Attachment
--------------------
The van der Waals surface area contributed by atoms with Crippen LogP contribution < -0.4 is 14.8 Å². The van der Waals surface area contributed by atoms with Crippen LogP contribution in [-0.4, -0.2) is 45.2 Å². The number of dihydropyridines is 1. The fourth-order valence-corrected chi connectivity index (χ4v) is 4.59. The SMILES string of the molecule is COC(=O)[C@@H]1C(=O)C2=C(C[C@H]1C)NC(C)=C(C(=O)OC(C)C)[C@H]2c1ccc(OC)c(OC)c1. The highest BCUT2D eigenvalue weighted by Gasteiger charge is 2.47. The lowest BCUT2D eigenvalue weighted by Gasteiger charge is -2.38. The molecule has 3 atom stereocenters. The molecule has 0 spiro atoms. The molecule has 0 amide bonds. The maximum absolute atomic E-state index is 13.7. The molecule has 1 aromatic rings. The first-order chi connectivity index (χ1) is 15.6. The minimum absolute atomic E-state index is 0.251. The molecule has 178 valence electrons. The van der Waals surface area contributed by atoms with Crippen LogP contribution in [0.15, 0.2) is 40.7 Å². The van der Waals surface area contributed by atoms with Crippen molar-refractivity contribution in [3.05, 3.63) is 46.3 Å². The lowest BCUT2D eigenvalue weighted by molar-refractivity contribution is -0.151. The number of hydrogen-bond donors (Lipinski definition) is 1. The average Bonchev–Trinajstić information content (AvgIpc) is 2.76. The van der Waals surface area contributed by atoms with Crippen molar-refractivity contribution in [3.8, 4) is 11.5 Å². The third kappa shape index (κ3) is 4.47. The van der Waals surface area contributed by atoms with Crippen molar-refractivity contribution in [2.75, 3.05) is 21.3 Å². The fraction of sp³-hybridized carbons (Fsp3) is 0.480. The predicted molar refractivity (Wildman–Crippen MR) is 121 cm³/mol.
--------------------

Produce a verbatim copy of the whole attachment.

The van der Waals surface area contributed by atoms with Crippen LogP contribution < -0.4 is 14.8 Å². The van der Waals surface area contributed by atoms with Crippen LogP contribution in [-0.4, -0.2) is 45.2 Å². The number of dihydropyridines is 1. The fourth-order valence-corrected chi connectivity index (χ4v) is 4.59. The SMILES string of the molecule is COC(=O)[C@@H]1C(=O)C2=C(C[C@H]1C)NC(C)=C(C(=O)OC(C)C)[C@H]2c1ccc(OC)c(OC)c1. The highest BCUT2D eigenvalue weighted by Gasteiger charge is 2.47. The lowest BCUT2D eigenvalue weighted by Gasteiger charge is -2.38. The molecule has 3 atom stereocenters. The molecule has 0 spiro atoms. The molecule has 0 amide bonds. The maximum absolute atomic E-state index is 13.7. The molecule has 1 aromatic rings. The first-order chi connectivity index (χ1) is 15.6. The minimum absolute atomic E-state index is 0.251. The molecule has 178 valence electrons. The van der Waals surface area contributed by atoms with Crippen LogP contribution in [0.15, 0.2) is 40.7 Å². The van der Waals surface area contributed by atoms with Crippen molar-refractivity contribution in [3.05, 3.63) is 46.3 Å². The lowest BCUT2D eigenvalue weighted by molar-refractivity contribution is -0.151. The number of hydrogen-bond donors (Lipinski definition) is 1. The average Bonchev–Trinajstić information content (AvgIpc) is 2.76. The van der Waals surface area contributed by atoms with Crippen molar-refractivity contribution in [3.8, 4) is 11.5 Å². The third kappa shape index (κ3) is 4.47. The van der Waals surface area contributed by atoms with Crippen molar-refractivity contribution in [2.75, 3.05) is 21.3 Å². The fraction of sp³-hybridized carbons (Fsp3) is 0.480. The predicted molar refractivity (Wildman–Crippen MR) is 121 cm³/mol.